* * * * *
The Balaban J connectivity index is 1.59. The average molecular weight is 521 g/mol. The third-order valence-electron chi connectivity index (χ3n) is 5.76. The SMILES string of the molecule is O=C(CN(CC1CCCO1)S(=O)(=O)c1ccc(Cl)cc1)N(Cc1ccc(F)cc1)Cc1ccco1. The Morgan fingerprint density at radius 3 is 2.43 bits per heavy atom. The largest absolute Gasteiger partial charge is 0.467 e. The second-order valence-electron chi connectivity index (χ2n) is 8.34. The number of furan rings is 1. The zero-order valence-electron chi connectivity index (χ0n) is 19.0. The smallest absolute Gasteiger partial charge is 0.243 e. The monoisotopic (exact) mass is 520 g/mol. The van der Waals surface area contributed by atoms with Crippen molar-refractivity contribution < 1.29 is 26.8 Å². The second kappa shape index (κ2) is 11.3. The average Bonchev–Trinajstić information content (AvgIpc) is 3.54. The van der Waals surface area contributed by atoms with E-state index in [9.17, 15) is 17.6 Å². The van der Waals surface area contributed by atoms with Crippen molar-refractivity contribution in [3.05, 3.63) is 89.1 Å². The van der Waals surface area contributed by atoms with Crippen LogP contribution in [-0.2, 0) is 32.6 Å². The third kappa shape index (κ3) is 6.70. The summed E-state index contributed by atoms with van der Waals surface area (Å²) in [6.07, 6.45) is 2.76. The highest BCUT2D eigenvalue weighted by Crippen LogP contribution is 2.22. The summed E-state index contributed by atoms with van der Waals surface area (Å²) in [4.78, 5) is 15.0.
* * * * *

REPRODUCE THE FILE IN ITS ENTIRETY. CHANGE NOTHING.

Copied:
The Balaban J connectivity index is 1.59. The average molecular weight is 521 g/mol. The third-order valence-electron chi connectivity index (χ3n) is 5.76. The SMILES string of the molecule is O=C(CN(CC1CCCO1)S(=O)(=O)c1ccc(Cl)cc1)N(Cc1ccc(F)cc1)Cc1ccco1. The Morgan fingerprint density at radius 3 is 2.43 bits per heavy atom. The largest absolute Gasteiger partial charge is 0.467 e. The second-order valence-electron chi connectivity index (χ2n) is 8.34. The number of furan rings is 1. The zero-order valence-electron chi connectivity index (χ0n) is 19.0. The smallest absolute Gasteiger partial charge is 0.243 e. The monoisotopic (exact) mass is 520 g/mol. The van der Waals surface area contributed by atoms with Crippen molar-refractivity contribution < 1.29 is 26.8 Å². The second kappa shape index (κ2) is 11.3. The average Bonchev–Trinajstić information content (AvgIpc) is 3.54. The van der Waals surface area contributed by atoms with E-state index in [9.17, 15) is 17.6 Å². The van der Waals surface area contributed by atoms with Crippen molar-refractivity contribution in [3.05, 3.63) is 89.1 Å². The van der Waals surface area contributed by atoms with Crippen LogP contribution in [-0.2, 0) is 32.6 Å². The third kappa shape index (κ3) is 6.70. The summed E-state index contributed by atoms with van der Waals surface area (Å²) in [6.07, 6.45) is 2.76. The highest BCUT2D eigenvalue weighted by Crippen LogP contribution is 2.22. The summed E-state index contributed by atoms with van der Waals surface area (Å²) in [4.78, 5) is 15.0.